A larger number of species is dealt with in this volume than in the last, but as many were procured in deep water, for instance, by Dr. Gwyn Jeffreys and Canon Norman in Shetland, or captured under difficult circumstances, it has not been possible to include so many coloured figures as could have been wished. Yet in this part economically valuable forms, such as the Arenicolids and Spionids, brightly phosphorescent types like Chaetopterus, the most cosmopolitan of all the boring groups, viz. the Polydorae and Dodecaceridsae, the complex and physiologically interesting Magelona and the Capitellidae, and, lastly, the numerous and peculiar family of the Maldanids, fall to be considered.
While some in this section lack beauty of coloration in contrast with the elegant Phyllodocidae, they, for example, Chaetopterus and Magelona, surpass these in the remarkable complexity of outline, or in special modification of internal structure. The coloured figures by my late sister, Mrs. Albert Günther, and those by Miss Walker, speak for themselves.
To my colleagues of the Old and the New World I am much indebted for many valuable works and memoirs pertaining to the Marine Annelids, and especially of the families now under consideration. Whilst a list of these will probably be given in the final part, it is right now to record the loss which everyone interested in the group has felt by the death of the veteran naturalist, Prof. Kinberg, of Stockholm. As a pioneer his name is worthy of honourable remembrance along with those of Rathke, Grube, George Johnston, De Quatrefages, Malmgren, and Langerhans.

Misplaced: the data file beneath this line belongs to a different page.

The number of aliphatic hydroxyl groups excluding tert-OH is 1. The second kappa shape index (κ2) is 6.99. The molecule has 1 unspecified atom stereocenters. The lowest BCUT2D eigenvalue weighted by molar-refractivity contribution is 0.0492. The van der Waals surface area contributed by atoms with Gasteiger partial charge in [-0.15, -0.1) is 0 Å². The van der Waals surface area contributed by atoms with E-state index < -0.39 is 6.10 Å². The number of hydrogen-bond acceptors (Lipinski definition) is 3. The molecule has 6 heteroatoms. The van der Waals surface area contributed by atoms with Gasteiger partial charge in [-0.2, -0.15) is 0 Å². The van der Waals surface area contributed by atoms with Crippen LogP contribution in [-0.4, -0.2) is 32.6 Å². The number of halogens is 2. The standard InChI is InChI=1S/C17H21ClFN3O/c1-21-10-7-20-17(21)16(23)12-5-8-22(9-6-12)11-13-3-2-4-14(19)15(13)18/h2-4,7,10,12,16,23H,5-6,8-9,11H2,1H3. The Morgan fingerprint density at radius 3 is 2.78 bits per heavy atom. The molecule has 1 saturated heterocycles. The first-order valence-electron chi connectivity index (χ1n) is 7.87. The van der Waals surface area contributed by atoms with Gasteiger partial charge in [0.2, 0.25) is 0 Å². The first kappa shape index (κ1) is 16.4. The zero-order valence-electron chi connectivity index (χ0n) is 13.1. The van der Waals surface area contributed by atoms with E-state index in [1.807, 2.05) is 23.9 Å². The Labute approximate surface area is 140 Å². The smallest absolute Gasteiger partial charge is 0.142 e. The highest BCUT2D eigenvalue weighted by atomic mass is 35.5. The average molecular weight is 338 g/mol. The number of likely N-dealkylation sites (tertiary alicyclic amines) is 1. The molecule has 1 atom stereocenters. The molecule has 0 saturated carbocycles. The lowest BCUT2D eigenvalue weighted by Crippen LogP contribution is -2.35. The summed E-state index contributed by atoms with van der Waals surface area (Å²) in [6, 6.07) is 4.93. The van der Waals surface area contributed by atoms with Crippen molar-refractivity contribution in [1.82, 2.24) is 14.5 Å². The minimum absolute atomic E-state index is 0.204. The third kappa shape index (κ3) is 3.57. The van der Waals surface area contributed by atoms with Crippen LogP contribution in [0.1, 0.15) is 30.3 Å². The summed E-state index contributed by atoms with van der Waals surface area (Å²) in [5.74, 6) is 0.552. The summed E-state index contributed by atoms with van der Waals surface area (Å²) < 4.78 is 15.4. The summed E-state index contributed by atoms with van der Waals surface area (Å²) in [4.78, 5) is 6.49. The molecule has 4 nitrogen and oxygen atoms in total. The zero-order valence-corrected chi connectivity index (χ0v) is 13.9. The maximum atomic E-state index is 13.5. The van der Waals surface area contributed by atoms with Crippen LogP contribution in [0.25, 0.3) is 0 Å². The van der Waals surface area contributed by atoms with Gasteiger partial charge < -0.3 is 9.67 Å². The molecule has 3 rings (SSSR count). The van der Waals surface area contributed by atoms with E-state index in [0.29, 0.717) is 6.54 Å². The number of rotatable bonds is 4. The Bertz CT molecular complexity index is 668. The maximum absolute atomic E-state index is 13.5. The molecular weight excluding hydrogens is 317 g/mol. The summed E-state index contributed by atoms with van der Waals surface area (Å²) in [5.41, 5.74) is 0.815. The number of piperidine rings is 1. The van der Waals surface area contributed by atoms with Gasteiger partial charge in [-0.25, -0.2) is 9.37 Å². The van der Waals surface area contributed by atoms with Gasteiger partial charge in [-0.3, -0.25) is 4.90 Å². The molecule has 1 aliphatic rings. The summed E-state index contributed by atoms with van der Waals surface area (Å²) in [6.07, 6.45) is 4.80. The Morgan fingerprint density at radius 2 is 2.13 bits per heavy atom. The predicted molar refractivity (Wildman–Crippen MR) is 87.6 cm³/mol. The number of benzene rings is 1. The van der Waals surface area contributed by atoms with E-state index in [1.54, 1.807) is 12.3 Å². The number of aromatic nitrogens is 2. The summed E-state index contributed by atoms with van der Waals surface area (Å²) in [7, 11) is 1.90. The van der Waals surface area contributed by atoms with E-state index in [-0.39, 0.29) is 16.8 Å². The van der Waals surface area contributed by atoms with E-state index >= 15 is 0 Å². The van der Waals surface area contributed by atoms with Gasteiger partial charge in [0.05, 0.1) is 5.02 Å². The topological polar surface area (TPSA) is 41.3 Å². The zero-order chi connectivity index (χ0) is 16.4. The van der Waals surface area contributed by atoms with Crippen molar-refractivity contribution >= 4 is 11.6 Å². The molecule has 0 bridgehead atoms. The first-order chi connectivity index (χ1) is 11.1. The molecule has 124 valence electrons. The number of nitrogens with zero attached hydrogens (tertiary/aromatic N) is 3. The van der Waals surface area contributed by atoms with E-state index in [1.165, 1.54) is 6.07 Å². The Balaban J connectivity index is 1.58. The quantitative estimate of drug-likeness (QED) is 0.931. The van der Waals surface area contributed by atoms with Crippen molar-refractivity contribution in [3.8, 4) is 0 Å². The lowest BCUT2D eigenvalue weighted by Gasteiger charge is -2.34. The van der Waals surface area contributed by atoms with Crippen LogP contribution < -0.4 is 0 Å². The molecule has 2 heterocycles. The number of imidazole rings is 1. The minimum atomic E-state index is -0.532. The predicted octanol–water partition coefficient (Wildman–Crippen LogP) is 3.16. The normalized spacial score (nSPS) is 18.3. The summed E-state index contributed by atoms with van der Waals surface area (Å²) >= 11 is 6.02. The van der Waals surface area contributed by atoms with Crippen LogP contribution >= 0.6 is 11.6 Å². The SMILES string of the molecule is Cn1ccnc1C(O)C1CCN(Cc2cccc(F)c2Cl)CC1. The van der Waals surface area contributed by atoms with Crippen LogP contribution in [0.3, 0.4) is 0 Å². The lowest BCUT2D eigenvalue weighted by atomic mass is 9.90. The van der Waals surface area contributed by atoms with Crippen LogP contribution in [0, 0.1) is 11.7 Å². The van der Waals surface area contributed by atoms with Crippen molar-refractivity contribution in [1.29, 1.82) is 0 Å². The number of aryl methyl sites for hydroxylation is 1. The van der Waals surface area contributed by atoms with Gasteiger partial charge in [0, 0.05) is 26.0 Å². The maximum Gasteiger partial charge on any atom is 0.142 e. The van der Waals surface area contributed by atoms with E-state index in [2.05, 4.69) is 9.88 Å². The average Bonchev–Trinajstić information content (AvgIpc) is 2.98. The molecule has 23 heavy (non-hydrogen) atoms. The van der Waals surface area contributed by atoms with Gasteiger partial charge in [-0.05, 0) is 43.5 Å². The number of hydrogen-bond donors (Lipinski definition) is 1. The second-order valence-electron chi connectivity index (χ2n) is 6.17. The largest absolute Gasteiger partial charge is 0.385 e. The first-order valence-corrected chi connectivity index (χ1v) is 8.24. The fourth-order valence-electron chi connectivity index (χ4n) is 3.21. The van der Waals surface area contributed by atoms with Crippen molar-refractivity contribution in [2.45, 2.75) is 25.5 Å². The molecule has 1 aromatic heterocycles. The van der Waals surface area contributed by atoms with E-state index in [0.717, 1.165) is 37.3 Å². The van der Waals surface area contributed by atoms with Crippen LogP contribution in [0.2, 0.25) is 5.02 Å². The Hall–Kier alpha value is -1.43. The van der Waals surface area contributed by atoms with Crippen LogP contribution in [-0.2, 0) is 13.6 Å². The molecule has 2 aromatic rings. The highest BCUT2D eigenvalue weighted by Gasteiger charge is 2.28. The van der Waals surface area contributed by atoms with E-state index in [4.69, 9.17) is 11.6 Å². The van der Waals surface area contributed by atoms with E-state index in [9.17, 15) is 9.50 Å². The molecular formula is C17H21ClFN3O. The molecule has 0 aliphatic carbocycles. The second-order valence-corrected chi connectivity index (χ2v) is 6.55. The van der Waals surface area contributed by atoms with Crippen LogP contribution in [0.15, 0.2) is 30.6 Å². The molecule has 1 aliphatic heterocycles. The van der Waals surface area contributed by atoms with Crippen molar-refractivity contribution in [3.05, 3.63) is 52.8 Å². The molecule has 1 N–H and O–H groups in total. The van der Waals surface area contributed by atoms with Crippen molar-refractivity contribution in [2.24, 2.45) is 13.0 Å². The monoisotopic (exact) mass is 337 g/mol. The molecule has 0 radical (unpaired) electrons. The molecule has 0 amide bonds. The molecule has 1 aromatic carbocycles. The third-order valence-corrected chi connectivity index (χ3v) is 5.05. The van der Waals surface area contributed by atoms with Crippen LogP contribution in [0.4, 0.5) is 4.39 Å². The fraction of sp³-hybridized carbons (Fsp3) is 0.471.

The kind aid of Canon Norman and the late Dr. Gwyn Jeffreys in their dredging in former years in the Zetlandic seas has again to be recorded. To Dr. Allen, of the Plymouth Marine Laboratory, for southern specimens, to Prof. Arwidsson, of Upsala, for aid with the Maldanidae, to Mr. Southern for his courtesy in forwarding Irish specimens, and to Mr. Arnold Watson for a coloured and other figures of Owenia, my special thanks are due.
I have also, as on former occasions, to acknowledge the courtesy of the Librarians of the Linnean, the Royal, and the Zoological Societies of London, of the British Museum (Natural History), as well as that of the Librarians of the University of St. Andrews.
My thanks are further due to Miss Ada H. Walker for her skilful and patient work with pencil and brush. Unfortunately one or two forms were found to be British at the last moment, and hence the illustrative figures were entered with difficulty in the plates, whilst others have to be delayed for future publication.